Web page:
I’ve heard it said that it takes two quality items out of the following three things to make a job pleasant: Pay, Hours, and Respect.

The Hours at a family business are never good for the family. You talk about work when you see one another, which is all the time. The job comes home to the dinner table. It is even there at the breakfast table. It is lying in wait behind every, “How are you today?” or “What do you have scheduled?” You never know when the time clock is unofficially ticking because you’re talking about the job over bowls of ice cream in your pajamas. If you like the work, these hours are fun hours, but the hours are still bad

That leaves only two left, so they both have to be good to have a good job: Respect and Pay.

Good pay is easy. You’re probably already inclined to compensate your child fairly.

Respect is the hard one. Your child will always have the fear: Am I only here because I am family? If you have other employees, they may even say as much to your child. That is why you need to believe that your child is worth the wage. If you don’t believe that, there’s a good chance that not only will your child dislike the job, they will have a major hit to their self-esteem from having a parent who doesn’t believe in them.

Your job might not be my dream.

Once you become your child’s employer, you are walking a tight rope. You will want to be affirming and providing performance feedback to your child as you would any employee, but you also need to make sure that your child knows that you love and cherish them and their dreams outside of the business. There is a sense in which your working children need twice as much time with you in order to know you love them. They, like all employees, want to know that their work is respected and appreciated. They also want to know that their mother and father love them as they are and support them in their unique dreams. It will build your relation up if you can manage them both as an employee at work and inspire them as a future entrepreneur at home. If your job turns out to be their dream, great! But it shouldn’t have to be.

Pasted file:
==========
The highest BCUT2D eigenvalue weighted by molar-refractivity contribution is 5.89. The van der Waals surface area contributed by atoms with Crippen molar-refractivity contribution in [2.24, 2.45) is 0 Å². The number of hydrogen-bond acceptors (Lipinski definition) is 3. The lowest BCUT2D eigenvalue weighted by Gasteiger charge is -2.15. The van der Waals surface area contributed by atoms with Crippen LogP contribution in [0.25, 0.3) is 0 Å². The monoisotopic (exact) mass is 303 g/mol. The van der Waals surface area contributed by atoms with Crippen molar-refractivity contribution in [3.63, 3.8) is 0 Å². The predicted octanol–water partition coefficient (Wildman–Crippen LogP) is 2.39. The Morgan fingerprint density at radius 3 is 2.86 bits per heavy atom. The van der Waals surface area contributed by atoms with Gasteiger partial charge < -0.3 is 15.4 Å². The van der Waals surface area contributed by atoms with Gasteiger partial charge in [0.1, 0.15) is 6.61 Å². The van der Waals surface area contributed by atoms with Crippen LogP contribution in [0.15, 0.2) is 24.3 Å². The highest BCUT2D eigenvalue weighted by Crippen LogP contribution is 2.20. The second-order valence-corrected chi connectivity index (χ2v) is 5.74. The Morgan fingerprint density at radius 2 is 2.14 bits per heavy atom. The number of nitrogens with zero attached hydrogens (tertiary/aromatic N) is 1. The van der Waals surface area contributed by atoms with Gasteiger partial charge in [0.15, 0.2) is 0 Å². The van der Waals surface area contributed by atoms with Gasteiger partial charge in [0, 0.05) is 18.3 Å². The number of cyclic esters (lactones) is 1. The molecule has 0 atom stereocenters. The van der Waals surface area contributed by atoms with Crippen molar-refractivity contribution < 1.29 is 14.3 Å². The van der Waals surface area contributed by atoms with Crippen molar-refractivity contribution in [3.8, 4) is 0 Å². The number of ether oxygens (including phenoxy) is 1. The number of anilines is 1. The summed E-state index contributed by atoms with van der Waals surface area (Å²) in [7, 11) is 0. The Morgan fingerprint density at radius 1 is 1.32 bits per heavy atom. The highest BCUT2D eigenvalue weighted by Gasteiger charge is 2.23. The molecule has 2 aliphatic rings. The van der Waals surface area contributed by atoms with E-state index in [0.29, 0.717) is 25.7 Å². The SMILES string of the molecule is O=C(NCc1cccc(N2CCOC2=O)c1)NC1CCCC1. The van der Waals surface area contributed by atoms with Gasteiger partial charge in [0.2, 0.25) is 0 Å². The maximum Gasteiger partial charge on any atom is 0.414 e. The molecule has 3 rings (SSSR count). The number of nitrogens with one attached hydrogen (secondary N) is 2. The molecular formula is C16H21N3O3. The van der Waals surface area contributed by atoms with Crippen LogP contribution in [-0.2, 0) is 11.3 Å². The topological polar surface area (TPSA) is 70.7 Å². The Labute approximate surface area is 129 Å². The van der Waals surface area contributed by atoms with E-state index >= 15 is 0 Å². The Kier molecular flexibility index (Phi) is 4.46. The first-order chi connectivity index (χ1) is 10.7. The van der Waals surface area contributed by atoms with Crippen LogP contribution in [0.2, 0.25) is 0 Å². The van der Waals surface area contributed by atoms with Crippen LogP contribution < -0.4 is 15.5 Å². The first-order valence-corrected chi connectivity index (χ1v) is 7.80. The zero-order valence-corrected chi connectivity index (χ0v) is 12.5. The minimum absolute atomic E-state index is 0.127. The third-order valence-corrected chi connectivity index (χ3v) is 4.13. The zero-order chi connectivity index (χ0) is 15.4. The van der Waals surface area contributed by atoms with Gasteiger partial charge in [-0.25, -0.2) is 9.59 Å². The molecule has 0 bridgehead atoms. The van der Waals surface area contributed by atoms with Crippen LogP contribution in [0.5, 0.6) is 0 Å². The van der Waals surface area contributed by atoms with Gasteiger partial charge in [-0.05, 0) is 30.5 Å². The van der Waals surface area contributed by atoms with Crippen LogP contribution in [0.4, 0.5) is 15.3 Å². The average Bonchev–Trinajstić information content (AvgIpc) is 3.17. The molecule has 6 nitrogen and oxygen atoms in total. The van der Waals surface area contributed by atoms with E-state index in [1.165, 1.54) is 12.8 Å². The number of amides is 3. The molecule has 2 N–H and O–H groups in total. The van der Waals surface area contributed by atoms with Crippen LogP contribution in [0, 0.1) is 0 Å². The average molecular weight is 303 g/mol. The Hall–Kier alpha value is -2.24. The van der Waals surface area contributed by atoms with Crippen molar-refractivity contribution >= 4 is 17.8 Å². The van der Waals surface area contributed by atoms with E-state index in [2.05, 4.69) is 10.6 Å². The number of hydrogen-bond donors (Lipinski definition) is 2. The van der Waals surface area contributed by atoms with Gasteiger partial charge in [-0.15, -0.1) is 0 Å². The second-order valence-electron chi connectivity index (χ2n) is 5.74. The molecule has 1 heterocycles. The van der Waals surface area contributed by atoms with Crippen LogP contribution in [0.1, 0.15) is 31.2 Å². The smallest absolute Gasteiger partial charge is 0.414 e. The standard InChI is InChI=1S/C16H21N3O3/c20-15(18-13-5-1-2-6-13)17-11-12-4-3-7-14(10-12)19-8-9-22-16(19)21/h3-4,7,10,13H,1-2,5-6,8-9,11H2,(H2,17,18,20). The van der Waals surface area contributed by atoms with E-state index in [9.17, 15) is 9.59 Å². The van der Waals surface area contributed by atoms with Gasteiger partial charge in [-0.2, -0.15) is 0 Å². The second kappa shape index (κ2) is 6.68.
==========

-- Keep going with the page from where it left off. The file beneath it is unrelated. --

Let me choose.

Let your child choose if they want to work for you. Let them know that they can stop working for you in the same way any other employee can. Voluntary trade benefits both sides. Involuntary trade does not. No one should feel forced.

Enjoy it.

Working together can be the best thing to ever happen to your relationship. It has been for me. Among my first jobs were helping prepare the quarterly mailing, designing our first website, and creating our logo, the Marotta wing. Now, I am the primary designer of our internal workflows, oversee the technical side of Marotta Wealth Management as our head programmer, am a regular contributor to our Marotta On Money articles, and oversee several specialties as well as the research and development of new services.

My favorite parts of the job are the ones that give me an excuse to work closely with my father, David John Marotta. He and I make a good team. We barely have to say anything in order to understand the other person. We are best friends.

I hope that your working relationship is just as sweet and you enjoy the time you have with one another.

Photo by Farrel Nobel on Unsplash

Follow Megan Russell:

Chief Operating Officer, CFP®, APMA®

Megan Russell has worked with Marotta Wealth Management most of her life. She loves to find ways to make the complexities of financial planning accessible to everyone. She is the author of over 800 financial articles and is known for her expertise on tax planning.